A Lover's Discourse: Fragments

Tonight I came back to the hotel alone; the other has decided to return later on. The anxieties are already here, like the poison already prepared (jealousy, abandonment, restlessness); they merely wait for a little time to pass in order to be able to declare themselves with some propriety. I pick up a book and take a sleeping pill, "calmly." The silence of this huge hotel is echoing, indifferent, idiotic (faint murmur of draining bathtubs); the furniture and the lamps are stupid; nothing friendly that might warm ("I'm cold, let's go back to Paris). Anxiety mounts; I observe its progress, like Socrates chatting (as I am reading) and feeling the cold of the hemlock rising in his body; I hear it identify itself moving up, like an inexorable figure, against the background of the things that are here.

Absence is the figure of privation; simultaneously, I desire and I need. Desire is squashed against need: that is the obsessive phenomenon of all amorous sentiment.

Am I in love? --yes, since I am waiting. The other one never waits. Sometimes I want to play the part of the one who doesn't wait; I try to busy myself elsewhere, to arrive late; but I always lose at this game. Whatever I do, I find myself there, with nothing to do, punctual, even ahead of time. The lover's fatal identity is precisely this: I am the one who waits.

Am I in love? – yes, since I am waiting. The other one never waits. Sometimes I want to play the part of the one who doesn't wait; I try to busy myself elsewhere, to arrive late; but I always lose at this game. Whatever I do, I find myself there, with nothing to do, punctual, even ahead of time. The lover's fatal identity is precisely this: I am the one who waits.

As a jealous man, I suffer four times over: because I am jealous, because I blame myself for being so, because I fear that my jealousy will wound the other, because I allow myself to be subject to a banality: I suffer from being excluded, from being aggressive, from being crazy, and from being common.

Besides intercourse (when the Image-repertoire goes to the devil), there is that other embrace, which is a motionless cradling: we are enchanted, bewitched: we are in the realm of sleep, without sleeping; we are within the voluptous infantilism of sleepiness: this is the moment for telling stories, the moment of the voice which takes me, siderates me, this is the return to the mother ("in the loving calm of your arms," says a poem set to music by Duparc). In this companionable incest, everything is suspended: time, law, prohibition: nothing is exhausted, nothing is wanted: all desires are abolished, for they seem definitively fulfilled.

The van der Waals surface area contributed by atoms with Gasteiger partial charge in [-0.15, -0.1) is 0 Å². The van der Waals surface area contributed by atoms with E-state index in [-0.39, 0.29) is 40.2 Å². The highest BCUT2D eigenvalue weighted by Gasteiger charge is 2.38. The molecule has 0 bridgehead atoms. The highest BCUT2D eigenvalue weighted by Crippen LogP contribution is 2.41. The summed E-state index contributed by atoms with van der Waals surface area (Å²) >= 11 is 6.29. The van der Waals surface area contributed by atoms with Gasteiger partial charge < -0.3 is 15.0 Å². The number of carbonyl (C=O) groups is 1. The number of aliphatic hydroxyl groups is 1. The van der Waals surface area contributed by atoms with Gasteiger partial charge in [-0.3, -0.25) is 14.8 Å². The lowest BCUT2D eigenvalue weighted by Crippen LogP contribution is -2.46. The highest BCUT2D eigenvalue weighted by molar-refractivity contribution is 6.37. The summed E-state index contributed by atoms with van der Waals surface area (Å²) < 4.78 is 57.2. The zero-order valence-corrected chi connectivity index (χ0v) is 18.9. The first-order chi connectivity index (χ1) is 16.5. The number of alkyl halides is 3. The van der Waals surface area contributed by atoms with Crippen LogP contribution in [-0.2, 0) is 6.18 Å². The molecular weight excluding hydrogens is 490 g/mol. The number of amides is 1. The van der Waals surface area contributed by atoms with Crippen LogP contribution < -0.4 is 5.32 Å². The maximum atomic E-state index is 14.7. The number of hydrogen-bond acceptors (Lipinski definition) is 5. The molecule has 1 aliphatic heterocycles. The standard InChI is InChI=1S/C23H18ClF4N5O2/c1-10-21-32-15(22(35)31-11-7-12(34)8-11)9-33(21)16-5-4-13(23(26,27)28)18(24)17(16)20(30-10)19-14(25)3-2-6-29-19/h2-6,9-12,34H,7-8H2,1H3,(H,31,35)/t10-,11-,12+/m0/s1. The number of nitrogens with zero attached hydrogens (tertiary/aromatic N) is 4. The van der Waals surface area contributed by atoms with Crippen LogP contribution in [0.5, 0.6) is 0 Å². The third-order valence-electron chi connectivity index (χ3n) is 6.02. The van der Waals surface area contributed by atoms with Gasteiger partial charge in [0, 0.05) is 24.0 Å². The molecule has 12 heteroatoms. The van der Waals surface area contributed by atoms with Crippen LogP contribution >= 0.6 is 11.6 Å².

Yet, within this infantile embrace, the genital unfailingly appears; it cuts off the diffuse sensuality of the incestuous embrace; the logic of desire begins to function, the will-to-possess returns, the adult is superimposed upon the child. I am then two subjects at once: I want maternity and genitality. (The lover might be defined as a child getting an erection: such was the young Eros.)

How to repulse a demon (an old problem)? The demons, especially if they are demons of language (and what else could they be?) are fought by language. Hence I can hope to exorcise the demonic word which is breathed into my ears (by myself) if I substitute for it (if I have the gifts of language for doing so) another, calmer word (I yield to euphemism). Thus: I imagined I had escaped from the crisis at last, when behold -- favored by a long car trip -- a flood of language sweeps me away, I keep tormenting myself with the thought, desire, regret, and rage of the other; and I add to these wounds the discouragement of having to acknowledge that I am falling back, relapsing; but the French vocabulary is a veritable pharmacopoeia (poison on one side, antidote on the other): no, this is not a relapse, only a last soubresaut, a final convulsion of the previous demon.

I can do everything with my language but not with my body. What I hide by my language, my body utters. I can deliberately mold my message, not my voice. By my voice, whatever it says, the other will recognize "that something is wrong with me". I am a liar (by preterition), not an actor. My body is a stubborn child, my language is a very civilized adult...

I cannot write myself. What, after all, is this "I" who would write himself? Even as he would enter into the writing, the writing would take the wind out of his sails, would render him null and void -- futile; a gradual dilapidation would occur, in which the other's image, too, would be gradually involved (to write on something is to outmode it), a disgust whose conclusion could only be: what's the use? what obstructs amorous writing is the illusion of expressivity: as a writer, or assuming myself to be one, I continue to fool myself as to the effects of language: I do not know that the word "suffering" expresses no suffering and that, consequently, to use it is not only to communicate nothing but even, and immediately, to annoy, to irritate (not to mention the absurdity). Someone would have to teach me that one cannot write without burying "sincerity" (always the Orpheus myth: not to turn back). What writing demands, and what any lover cannot grant it without laceration, is to sacrifice a little of his Image-repertoire, and to assure thereby, through his language, the assumption of a little reality. All I might produce, at best, is a writing of the Image-repertoire; and for that I would have to renounce the Image-repertoire of writing -- would have to let myself be subjugated by my language, submit to the injustices (the insults) it will not fail to inflict upon the double Image of the lover and of his other.